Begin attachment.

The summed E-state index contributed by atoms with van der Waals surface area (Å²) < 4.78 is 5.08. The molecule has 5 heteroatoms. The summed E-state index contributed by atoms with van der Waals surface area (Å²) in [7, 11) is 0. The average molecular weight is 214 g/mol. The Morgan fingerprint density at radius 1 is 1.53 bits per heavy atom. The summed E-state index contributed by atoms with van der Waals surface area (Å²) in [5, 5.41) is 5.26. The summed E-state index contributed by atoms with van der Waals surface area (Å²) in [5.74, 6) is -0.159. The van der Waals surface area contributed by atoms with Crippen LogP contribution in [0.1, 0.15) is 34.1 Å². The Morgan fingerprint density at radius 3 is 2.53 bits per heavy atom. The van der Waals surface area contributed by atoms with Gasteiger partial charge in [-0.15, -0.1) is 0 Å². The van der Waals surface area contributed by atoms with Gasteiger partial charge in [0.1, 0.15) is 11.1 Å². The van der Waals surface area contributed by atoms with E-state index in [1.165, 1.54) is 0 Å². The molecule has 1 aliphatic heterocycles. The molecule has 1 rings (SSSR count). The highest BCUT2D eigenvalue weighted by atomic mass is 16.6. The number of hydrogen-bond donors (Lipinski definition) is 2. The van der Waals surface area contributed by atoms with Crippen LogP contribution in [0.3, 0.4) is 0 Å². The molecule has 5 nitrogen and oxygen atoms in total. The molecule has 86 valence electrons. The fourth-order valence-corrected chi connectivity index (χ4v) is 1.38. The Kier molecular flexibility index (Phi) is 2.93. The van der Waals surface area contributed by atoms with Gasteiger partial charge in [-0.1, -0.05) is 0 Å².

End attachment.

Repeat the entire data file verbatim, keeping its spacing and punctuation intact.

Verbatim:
The summed E-state index contributed by atoms with van der Waals surface area (Å²) < 4.78 is 5.08. The molecule has 5 heteroatoms. The summed E-state index contributed by atoms with van der Waals surface area (Å²) in [7, 11) is 0. The average molecular weight is 214 g/mol. The Morgan fingerprint density at radius 1 is 1.53 bits per heavy atom. The summed E-state index contributed by atoms with van der Waals surface area (Å²) in [5, 5.41) is 5.26. The summed E-state index contributed by atoms with van der Waals surface area (Å²) in [5.74, 6) is -0.159. The van der Waals surface area contributed by atoms with Crippen LogP contribution in [0.1, 0.15) is 34.1 Å². The Morgan fingerprint density at radius 3 is 2.53 bits per heavy atom. The van der Waals surface area contributed by atoms with Gasteiger partial charge in [-0.15, -0.1) is 0 Å². The van der Waals surface area contributed by atoms with Gasteiger partial charge in [0.1, 0.15) is 11.1 Å². The van der Waals surface area contributed by atoms with E-state index in [1.165, 1.54) is 0 Å². The molecule has 1 aliphatic heterocycles. The molecule has 1 rings (SSSR count). The highest BCUT2D eigenvalue weighted by atomic mass is 16.6. The number of hydrogen-bond donors (Lipinski definition) is 2. The van der Waals surface area contributed by atoms with Crippen LogP contribution in [0.3, 0.4) is 0 Å². The molecule has 5 nitrogen and oxygen atoms in total. The molecule has 86 valence electrons. The fourth-order valence-corrected chi connectivity index (χ4v) is 1.38. The Kier molecular flexibility index (Phi) is 2.93. The van der Waals surface area contributed by atoms with Gasteiger partial charge in [-0.1, -0.05) is 0 Å².